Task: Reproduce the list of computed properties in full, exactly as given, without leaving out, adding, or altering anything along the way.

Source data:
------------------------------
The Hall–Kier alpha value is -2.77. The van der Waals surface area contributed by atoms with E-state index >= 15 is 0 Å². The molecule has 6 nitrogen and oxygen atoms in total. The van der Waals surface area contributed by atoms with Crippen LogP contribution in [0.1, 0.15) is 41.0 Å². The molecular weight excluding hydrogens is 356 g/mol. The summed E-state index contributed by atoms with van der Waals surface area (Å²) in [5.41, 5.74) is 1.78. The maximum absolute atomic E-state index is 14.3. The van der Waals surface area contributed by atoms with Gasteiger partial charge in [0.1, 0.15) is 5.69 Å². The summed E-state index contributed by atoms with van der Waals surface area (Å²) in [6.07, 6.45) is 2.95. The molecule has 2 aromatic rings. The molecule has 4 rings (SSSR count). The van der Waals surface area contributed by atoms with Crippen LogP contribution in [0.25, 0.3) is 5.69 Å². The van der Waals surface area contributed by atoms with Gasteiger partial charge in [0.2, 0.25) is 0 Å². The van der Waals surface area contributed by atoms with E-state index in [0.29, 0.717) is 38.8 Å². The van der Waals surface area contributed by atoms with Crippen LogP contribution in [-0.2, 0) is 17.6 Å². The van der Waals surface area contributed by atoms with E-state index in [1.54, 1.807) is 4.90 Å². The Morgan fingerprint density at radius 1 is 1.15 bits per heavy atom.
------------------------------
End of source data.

The Hall–Kier alpha value is -2.77. The van der Waals surface area contributed by atoms with E-state index >= 15 is 0 Å². The molecule has 6 nitrogen and oxygen atoms in total. The van der Waals surface area contributed by atoms with Crippen LogP contribution in [0.1, 0.15) is 41.0 Å². The molecular weight excluding hydrogens is 356 g/mol. The summed E-state index contributed by atoms with van der Waals surface area (Å²) in [5.41, 5.74) is 1.78. The maximum absolute atomic E-state index is 14.3. The van der Waals surface area contributed by atoms with Gasteiger partial charge in [0.1, 0.15) is 5.69 Å². The summed E-state index contributed by atoms with van der Waals surface area (Å²) in [6.07, 6.45) is 2.95. The molecule has 2 aromatic rings. The molecule has 4 rings (SSSR count). The van der Waals surface area contributed by atoms with Crippen LogP contribution in [0.25, 0.3) is 5.69 Å². The van der Waals surface area contributed by atoms with Gasteiger partial charge in [0.2, 0.25) is 0 Å². The van der Waals surface area contributed by atoms with E-state index in [0.29, 0.717) is 38.8 Å². The van der Waals surface area contributed by atoms with Crippen LogP contribution in [-0.2, 0) is 17.6 Å². The van der Waals surface area contributed by atoms with E-state index in [1.54, 1.807) is 4.90 Å². The Morgan fingerprint density at radius 1 is 1.15 bits per heavy atom.